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  • nickloman
    replied
    I think you have hit upon a fundamental issue with Illumina MP libraries right now. The 454 paired-end protocol is still much nicer as you sequence through the linker and as such have much more confidence that you have a true pair. I don't have the answers you are looking for but I think it is an important point you make and it is not well understood how it should be tackled in silico right now.

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  • pmiguel
    replied
    Applied Biosystems and Roche use circularization adapters to generate mate end libraries. (Roche calls their "paired end", but they are what everyone else would call "mate end" or "mate pair".) That takes care of issue (b). I am mystified as to why Illumina's protocol does not used this methodology.

    --
    Phillip

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  • Use of illumina mate pair libraries for scaffolding

    Hi colleagues,

    I'm working with Illumina mate pair libraries and trying to use them for scaffolding. Illumina mate pair libraries have many problems that I believe that are not fully taken into account by assembly and scaffolding softwares (please correct me if I'm wrong). These problems are:
    • a. Chimeric fragments (long linear biotinylated fragments could form chimeras before circularizing)
    • b. Junction reads (one of the fragment ends span the biotinylated junction)
    • c. Inward paired ends contamination (fragments don't span the biotinylated junction
    • d. Low diversity (multiple sequenced copies of the same fragment)


    It's difficult to identify the good mates, that have the expected distance/orientation. My current bioinformatics strategy to use those reads for scaffolding is:
    • 1. de novo assembly (without using mate pair libraries)
    • 2. Identify and mark contig regions that could represent collapsed repeats. This is accomplished by doing a 22-mer frequency analysis in the dataset of reads and their occurrence in the contigs
    • 3. Map mate pairs to de novo contigs not allowing multi-mapping reads (bowtie parameter -m 1)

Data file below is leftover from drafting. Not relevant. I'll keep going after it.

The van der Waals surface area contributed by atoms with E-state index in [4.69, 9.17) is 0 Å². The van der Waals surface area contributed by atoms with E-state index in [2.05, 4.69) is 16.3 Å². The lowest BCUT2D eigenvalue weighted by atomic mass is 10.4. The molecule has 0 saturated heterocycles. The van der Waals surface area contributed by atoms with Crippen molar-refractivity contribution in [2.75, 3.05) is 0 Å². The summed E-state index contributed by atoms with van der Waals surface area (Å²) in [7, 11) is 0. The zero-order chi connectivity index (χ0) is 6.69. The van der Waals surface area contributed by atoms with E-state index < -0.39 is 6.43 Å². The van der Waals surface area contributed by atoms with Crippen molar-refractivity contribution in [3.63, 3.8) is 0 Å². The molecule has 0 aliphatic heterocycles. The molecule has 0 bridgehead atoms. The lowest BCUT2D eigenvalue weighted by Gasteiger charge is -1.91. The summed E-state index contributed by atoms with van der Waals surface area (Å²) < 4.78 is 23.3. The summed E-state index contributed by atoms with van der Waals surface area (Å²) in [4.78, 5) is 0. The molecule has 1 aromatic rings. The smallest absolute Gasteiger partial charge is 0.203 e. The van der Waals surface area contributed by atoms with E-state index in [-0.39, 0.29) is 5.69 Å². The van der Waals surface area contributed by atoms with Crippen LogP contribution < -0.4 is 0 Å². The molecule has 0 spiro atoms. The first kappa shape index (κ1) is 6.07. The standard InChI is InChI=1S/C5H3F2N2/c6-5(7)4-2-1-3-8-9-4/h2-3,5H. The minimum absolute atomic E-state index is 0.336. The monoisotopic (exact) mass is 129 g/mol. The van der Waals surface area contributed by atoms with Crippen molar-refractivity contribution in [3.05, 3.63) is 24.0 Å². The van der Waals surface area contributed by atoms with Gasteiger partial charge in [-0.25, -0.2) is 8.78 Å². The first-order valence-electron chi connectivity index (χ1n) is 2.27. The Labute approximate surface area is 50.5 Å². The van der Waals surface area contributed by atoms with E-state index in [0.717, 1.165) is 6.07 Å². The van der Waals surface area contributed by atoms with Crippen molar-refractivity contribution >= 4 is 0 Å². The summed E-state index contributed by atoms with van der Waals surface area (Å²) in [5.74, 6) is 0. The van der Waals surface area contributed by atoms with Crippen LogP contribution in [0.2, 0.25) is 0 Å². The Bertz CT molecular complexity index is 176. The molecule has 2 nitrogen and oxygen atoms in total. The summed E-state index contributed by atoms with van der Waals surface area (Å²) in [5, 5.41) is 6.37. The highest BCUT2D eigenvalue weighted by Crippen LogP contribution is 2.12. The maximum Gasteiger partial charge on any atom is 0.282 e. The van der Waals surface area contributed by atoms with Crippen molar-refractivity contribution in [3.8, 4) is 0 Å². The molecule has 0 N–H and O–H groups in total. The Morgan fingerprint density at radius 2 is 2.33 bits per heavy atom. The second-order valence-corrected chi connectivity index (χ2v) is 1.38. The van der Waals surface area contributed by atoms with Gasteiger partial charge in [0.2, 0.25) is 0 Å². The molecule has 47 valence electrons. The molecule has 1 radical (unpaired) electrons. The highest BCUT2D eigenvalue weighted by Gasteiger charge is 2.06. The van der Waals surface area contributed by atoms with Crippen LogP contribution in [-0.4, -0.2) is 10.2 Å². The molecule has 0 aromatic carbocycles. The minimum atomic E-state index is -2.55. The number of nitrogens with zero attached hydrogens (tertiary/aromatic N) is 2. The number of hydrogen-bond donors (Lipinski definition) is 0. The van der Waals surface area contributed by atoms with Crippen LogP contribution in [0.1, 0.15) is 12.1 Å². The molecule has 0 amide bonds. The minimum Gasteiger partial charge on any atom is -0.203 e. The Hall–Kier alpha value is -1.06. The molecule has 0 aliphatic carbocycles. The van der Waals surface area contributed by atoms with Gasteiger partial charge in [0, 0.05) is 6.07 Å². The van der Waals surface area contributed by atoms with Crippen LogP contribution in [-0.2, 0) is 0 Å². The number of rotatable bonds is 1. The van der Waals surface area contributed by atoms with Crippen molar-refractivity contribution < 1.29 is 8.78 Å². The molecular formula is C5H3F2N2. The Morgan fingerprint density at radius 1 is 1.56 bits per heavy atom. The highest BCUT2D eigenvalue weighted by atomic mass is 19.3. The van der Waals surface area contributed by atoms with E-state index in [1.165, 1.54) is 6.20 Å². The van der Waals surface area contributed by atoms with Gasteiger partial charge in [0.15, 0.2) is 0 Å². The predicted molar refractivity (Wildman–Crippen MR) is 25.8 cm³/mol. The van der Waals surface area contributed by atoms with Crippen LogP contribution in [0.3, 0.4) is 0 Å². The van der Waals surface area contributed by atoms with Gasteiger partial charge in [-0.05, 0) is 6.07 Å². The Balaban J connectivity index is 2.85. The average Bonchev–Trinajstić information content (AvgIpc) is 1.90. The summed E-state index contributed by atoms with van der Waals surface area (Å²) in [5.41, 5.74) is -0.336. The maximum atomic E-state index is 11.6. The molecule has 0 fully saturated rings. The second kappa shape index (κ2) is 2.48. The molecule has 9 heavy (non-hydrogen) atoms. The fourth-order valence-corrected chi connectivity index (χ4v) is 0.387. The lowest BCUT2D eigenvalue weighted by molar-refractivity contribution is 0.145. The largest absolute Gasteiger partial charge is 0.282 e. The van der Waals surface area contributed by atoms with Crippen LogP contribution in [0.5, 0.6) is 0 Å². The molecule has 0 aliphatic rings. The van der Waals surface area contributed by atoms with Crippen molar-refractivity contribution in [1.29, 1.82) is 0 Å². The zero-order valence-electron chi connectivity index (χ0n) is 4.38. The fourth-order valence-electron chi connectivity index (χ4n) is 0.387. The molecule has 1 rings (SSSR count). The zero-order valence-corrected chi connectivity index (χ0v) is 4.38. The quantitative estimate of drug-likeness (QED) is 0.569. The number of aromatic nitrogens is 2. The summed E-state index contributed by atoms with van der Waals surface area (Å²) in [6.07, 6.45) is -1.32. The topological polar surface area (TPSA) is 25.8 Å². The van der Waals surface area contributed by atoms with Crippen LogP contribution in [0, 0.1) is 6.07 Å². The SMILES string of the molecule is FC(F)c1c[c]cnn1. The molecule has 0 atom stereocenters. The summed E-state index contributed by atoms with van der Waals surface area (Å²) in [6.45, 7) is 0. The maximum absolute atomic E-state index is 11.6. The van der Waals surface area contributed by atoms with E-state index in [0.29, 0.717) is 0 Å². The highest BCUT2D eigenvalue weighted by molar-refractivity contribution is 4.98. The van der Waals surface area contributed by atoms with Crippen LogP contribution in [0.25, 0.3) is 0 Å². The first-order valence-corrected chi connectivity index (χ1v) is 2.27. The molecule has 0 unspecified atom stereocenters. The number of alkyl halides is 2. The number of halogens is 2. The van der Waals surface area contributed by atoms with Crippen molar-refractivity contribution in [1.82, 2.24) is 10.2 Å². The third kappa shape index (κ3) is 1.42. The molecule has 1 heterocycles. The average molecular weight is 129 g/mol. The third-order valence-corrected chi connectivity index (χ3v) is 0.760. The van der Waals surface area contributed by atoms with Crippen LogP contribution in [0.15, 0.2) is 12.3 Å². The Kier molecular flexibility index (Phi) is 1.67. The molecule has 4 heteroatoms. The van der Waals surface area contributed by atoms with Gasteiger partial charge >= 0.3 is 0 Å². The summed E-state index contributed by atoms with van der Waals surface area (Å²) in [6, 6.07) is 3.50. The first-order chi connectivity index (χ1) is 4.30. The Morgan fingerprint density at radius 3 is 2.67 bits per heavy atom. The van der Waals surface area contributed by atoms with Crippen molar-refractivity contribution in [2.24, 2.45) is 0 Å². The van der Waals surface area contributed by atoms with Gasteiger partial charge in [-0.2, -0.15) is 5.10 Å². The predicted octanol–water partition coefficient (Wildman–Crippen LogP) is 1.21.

• 4. Select mate pairs that obey all the criteria above:
      -the ends are mapped to different contigs
      -the ends don't map to regions marked as collapsed repeats in step (2)
      -position and orientation of both ends in their contigs reduces the possibility that they could be "inwards paired end contamination". For example, let contig A be a contig of 5Kbp and let myfrag be a sequenced fragment of one 3Kbp Illumina mate pair library. If read myfrag/1 maps to position 1000 of contig A in +/+ orientation, I would expect that, if myfrag is an inwards contamination, myfrag/2 would map to position ~ 1500 in +/- orientation. If myfrag/2 does not map to contig A, probably myfrag is not an inwards contamination. However, if read myfrag/1 had mapped to position 4800 of contig A (+/+), I could not exclude the possibility that myfrag is inwards, so I would not use it for scaffolding.
    • 5. Remove redundancy. Fragments whose ends are mapped to the exact same positions are counted only once.


    Typically, after all those steps, the link graph (contig ends are nodes, linking mates are edges) still has many incompatible links. This indicates that I have a mix of good mates and chimeric mates (case a). To scaffold, I have to make unsafe decisions, expecting that the number of good links is always much grater than the number of bad links.

    I didn't find any discussion regarding these issues with the use of mate pair libraries to scaffolding. In the forums and mail lists I see that many people either use mate pairs in the assembly directly or use them to scaffold only, without worries about inwards contamination and other problems. Am I being unnecessarily meticulous? What tools/strategy do you use with illumina mate pair libraries for scaffolding?

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